Fountain pen ink is more watery than the ink used in many other types of pens, and fountain pens put a lot of it on the paper. The combination creates a challenge for the paper that makes it difficult to have the "perfect" paper in every respect. You typically need to choose what you want to optimize, and use a paper that optimizes that.
The challenges created by fountain pens and their ink
There is a lot of very liquid ink applied to the paper. The liquid dries through absorption and evaporation. If it is heavily absorbed by the paper, it spreads sideways (the lines get wider), and it "feathers" (feathery bleeding so the line edges aren't sharp). It also soaks into the paper, which can cause it to bleed through to the back (you see some of the ink on the back surface, even the front surface of the next sheet).
If the ink is kept controlled on the surface of the paper, a lot of it requires evaporation to dry, which is a much slower process. As long as it's wet, it can smear and get picked up by your hand (and transferred to other surfaces). But once it dries, you get the crispest lines. In some cases, this can allow you to see a sheen, which some people find desirable. Even though the ink stays mostly on the surface, there is a lot of it, with a lot of contrast. If the paper is not fully opaque, you can see "ghosting" of the writing through the paper on the other side.
There are characteristics that make paper more fountain-pen-friendly. Heavier-weight paper helps with bleed-through and ghosting. Smoother paper reduces its absorbency (the fibers are more compressed). Sizing (chemical treatment, not the paper dimensions), and coatings reduce its absorbency so the ink doesn't soak into the paper as much.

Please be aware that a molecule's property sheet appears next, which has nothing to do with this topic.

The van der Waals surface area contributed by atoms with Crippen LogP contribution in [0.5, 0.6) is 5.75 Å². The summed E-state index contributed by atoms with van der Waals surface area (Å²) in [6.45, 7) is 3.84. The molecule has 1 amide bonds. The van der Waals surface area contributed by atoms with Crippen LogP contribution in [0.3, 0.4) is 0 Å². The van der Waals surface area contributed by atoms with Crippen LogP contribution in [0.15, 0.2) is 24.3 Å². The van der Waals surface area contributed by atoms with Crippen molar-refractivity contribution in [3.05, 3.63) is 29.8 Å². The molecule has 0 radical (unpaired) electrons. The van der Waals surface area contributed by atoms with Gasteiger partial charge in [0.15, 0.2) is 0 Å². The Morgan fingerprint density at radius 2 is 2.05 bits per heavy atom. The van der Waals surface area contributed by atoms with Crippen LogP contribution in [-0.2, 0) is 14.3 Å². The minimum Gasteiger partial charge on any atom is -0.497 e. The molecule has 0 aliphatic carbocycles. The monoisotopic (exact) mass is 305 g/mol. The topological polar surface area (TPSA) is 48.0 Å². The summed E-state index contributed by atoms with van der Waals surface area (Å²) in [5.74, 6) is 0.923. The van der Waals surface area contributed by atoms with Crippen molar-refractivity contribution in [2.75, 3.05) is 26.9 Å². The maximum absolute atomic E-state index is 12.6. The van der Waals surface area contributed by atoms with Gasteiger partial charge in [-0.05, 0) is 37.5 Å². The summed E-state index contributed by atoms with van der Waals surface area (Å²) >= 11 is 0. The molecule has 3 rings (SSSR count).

However, while super-smooth paper produces crisp lines, it also eliminates most of the friction of the pen nib on the paper, so you lose that feedback -- the feel of the pen moving on the paper.
So there are trade-offs in fountain-pen-friendly paper. Some people want the best possible lines. Others want more of the feel of the writing experience as long as they get good-enough lines. The crispest lines also tend to be more slow-drying. The best-optimized papers are somewhat niche products; they can be expensive.
You can expand the range of papers that will work well by using fast-drying ink and/or a finer nib.
If you use ink with a very rich color, you might also want to use paper that is extremely white.
If you're starting from scratch and want to try some random papers that you have ready access to, the best results will generally be with very smooth, heavier-weight paper, so start with those. But not all of them will be good, and there are lots of exceptions. Much depends on how the paper was made. It doesn't hurt to try almost any paper you can get your hands on just to see the results.
Fortunately, fountain pens have a dedicated following. There are lots of web sites devoted to using them. Among aficionados who have explored the available papers, a relatively small number of papers have risen to the top. I'll include links to a number of sites and paper evaluations and preferences (some have more detailed descriptions of the papers and the specific version recommended; some cover different "formats", like notepads, stationery, journals, etc.).
A large number of lists have these papers at or near the top (in varying orders): Tomoe River, Rhodia, Clairefontaine (made by the same company as Rhodia), and Midori, Also near the top of many lists was Oxford Optik. One that made a number of "favorite" lists because it generally works pretty well and is inexpensive was HP Premium Laserjet Paper (especially 32 lb).
Many stationery stores will provide, on request, a sample pack of a mix of different papers of interest (a few sheets of each one, typically either free or for the cost of postage). It's a good way to compare high-end papers without spending a lot of money on full packages.